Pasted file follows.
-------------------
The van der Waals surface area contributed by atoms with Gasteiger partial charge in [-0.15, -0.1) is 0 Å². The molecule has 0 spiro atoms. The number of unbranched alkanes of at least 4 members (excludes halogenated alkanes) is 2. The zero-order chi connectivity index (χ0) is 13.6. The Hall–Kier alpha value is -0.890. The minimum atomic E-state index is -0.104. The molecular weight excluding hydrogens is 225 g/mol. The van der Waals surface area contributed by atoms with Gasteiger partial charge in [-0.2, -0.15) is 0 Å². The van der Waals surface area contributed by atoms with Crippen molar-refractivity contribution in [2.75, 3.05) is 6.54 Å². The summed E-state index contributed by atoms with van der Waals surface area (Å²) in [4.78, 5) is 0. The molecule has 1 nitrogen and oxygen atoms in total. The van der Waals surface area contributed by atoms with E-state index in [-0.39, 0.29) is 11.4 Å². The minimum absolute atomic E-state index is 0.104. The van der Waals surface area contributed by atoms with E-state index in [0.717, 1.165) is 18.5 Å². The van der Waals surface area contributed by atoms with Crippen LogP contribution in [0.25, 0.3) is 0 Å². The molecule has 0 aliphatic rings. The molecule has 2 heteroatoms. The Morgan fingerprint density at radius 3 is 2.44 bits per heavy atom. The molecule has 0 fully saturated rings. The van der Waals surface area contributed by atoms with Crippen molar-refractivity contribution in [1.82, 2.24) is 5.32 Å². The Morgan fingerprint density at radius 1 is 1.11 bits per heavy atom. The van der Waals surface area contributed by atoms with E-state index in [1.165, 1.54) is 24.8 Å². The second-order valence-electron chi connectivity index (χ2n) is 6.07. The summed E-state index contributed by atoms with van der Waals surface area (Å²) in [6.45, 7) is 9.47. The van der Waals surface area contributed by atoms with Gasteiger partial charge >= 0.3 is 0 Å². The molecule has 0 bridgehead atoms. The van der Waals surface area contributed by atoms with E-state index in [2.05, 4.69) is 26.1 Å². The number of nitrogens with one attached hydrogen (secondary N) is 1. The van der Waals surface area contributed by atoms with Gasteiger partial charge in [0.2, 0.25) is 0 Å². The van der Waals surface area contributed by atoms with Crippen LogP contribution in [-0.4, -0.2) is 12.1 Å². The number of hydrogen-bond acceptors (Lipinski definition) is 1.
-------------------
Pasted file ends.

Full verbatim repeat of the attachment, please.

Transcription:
The van der Waals surface area contributed by atoms with Gasteiger partial charge in [-0.15, -0.1) is 0 Å². The molecule has 0 spiro atoms. The number of unbranched alkanes of at least 4 members (excludes halogenated alkanes) is 2. The zero-order chi connectivity index (χ0) is 13.6. The Hall–Kier alpha value is -0.890. The minimum atomic E-state index is -0.104. The molecular weight excluding hydrogens is 225 g/mol. The van der Waals surface area contributed by atoms with Gasteiger partial charge in [-0.2, -0.15) is 0 Å². The van der Waals surface area contributed by atoms with Crippen molar-refractivity contribution in [2.75, 3.05) is 6.54 Å². The summed E-state index contributed by atoms with van der Waals surface area (Å²) in [4.78, 5) is 0. The molecule has 1 nitrogen and oxygen atoms in total. The van der Waals surface area contributed by atoms with E-state index in [-0.39, 0.29) is 11.4 Å². The minimum absolute atomic E-state index is 0.104. The van der Waals surface area contributed by atoms with E-state index in [0.717, 1.165) is 18.5 Å². The van der Waals surface area contributed by atoms with Crippen LogP contribution in [0.25, 0.3) is 0 Å². The molecule has 0 aliphatic rings. The molecule has 2 heteroatoms. The Morgan fingerprint density at radius 3 is 2.44 bits per heavy atom. The molecule has 0 fully saturated rings. The van der Waals surface area contributed by atoms with Crippen molar-refractivity contribution in [1.82, 2.24) is 5.32 Å². The Morgan fingerprint density at radius 1 is 1.11 bits per heavy atom. The van der Waals surface area contributed by atoms with E-state index in [1.165, 1.54) is 24.8 Å². The second-order valence-electron chi connectivity index (χ2n) is 6.07. The summed E-state index contributed by atoms with van der Waals surface area (Å²) in [6.45, 7) is 9.47. The van der Waals surface area contributed by atoms with Gasteiger partial charge >= 0.3 is 0 Å². The molecule has 0 bridgehead atoms. The van der Waals surface area contributed by atoms with E-state index in [2.05, 4.69) is 26.1 Å². The number of nitrogens with one attached hydrogen (secondary N) is 1. The van der Waals surface area contributed by atoms with Gasteiger partial charge in [0.2, 0.25) is 0 Å². The van der Waals surface area contributed by atoms with Crippen LogP contribution in [-0.4, -0.2) is 12.1 Å². The number of hydrogen-bond acceptors (Lipinski definition) is 1.